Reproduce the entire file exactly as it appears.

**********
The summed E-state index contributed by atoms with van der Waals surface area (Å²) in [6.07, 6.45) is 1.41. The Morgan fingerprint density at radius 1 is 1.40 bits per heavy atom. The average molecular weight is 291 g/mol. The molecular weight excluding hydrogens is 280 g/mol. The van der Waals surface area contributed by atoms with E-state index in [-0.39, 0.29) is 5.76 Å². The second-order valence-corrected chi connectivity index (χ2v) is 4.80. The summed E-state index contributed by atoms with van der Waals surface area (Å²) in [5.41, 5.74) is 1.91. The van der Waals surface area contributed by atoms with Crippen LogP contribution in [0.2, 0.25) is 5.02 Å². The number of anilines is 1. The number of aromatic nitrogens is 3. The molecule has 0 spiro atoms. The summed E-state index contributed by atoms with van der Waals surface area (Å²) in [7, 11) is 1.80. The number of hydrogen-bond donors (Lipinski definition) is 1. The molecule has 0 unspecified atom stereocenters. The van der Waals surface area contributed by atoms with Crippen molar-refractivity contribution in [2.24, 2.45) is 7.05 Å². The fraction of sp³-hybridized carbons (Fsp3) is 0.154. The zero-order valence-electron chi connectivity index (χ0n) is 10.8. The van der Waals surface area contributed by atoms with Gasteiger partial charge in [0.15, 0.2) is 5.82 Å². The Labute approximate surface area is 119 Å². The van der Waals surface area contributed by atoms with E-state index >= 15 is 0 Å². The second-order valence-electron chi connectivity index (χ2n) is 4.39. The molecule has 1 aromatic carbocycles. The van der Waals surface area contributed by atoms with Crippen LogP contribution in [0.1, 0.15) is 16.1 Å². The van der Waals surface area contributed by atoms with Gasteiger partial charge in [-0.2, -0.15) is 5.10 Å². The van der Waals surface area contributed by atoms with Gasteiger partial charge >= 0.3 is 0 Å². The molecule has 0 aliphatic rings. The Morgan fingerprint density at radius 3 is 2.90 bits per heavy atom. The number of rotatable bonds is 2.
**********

The summed E-state index contributed by atoms with van der Waals surface area (Å²) in [6.07, 6.45) is 1.41. The Morgan fingerprint density at radius 1 is 1.40 bits per heavy atom. The average molecular weight is 291 g/mol. The molecular weight excluding hydrogens is 280 g/mol. The van der Waals surface area contributed by atoms with E-state index in [-0.39, 0.29) is 5.76 Å². The second-order valence-corrected chi connectivity index (χ2v) is 4.80. The summed E-state index contributed by atoms with van der Waals surface area (Å²) in [5.41, 5.74) is 1.91. The van der Waals surface area contributed by atoms with Crippen LogP contribution in [0.2, 0.25) is 5.02 Å². The number of anilines is 1. The number of aromatic nitrogens is 3. The molecule has 0 spiro atoms. The summed E-state index contributed by atoms with van der Waals surface area (Å²) in [7, 11) is 1.80. The number of hydrogen-bond donors (Lipinski definition) is 1. The molecule has 0 unspecified atom stereocenters. The van der Waals surface area contributed by atoms with Crippen molar-refractivity contribution in [2.24, 2.45) is 7.05 Å². The fraction of sp³-hybridized carbons (Fsp3) is 0.154. The zero-order valence-electron chi connectivity index (χ0n) is 10.8. The van der Waals surface area contributed by atoms with Gasteiger partial charge in [0.15, 0.2) is 5.82 Å². The Labute approximate surface area is 119 Å². The van der Waals surface area contributed by atoms with E-state index >= 15 is 0 Å². The second-order valence-electron chi connectivity index (χ2n) is 4.39. The molecule has 1 aromatic carbocycles. The van der Waals surface area contributed by atoms with Crippen LogP contribution in [0.1, 0.15) is 16.1 Å². The van der Waals surface area contributed by atoms with Gasteiger partial charge in [-0.2, -0.15) is 5.10 Å². The van der Waals surface area contributed by atoms with Gasteiger partial charge >= 0.3 is 0 Å². The molecule has 0 aliphatic rings. The Morgan fingerprint density at radius 3 is 2.90 bits per heavy atom. The number of rotatable bonds is 2.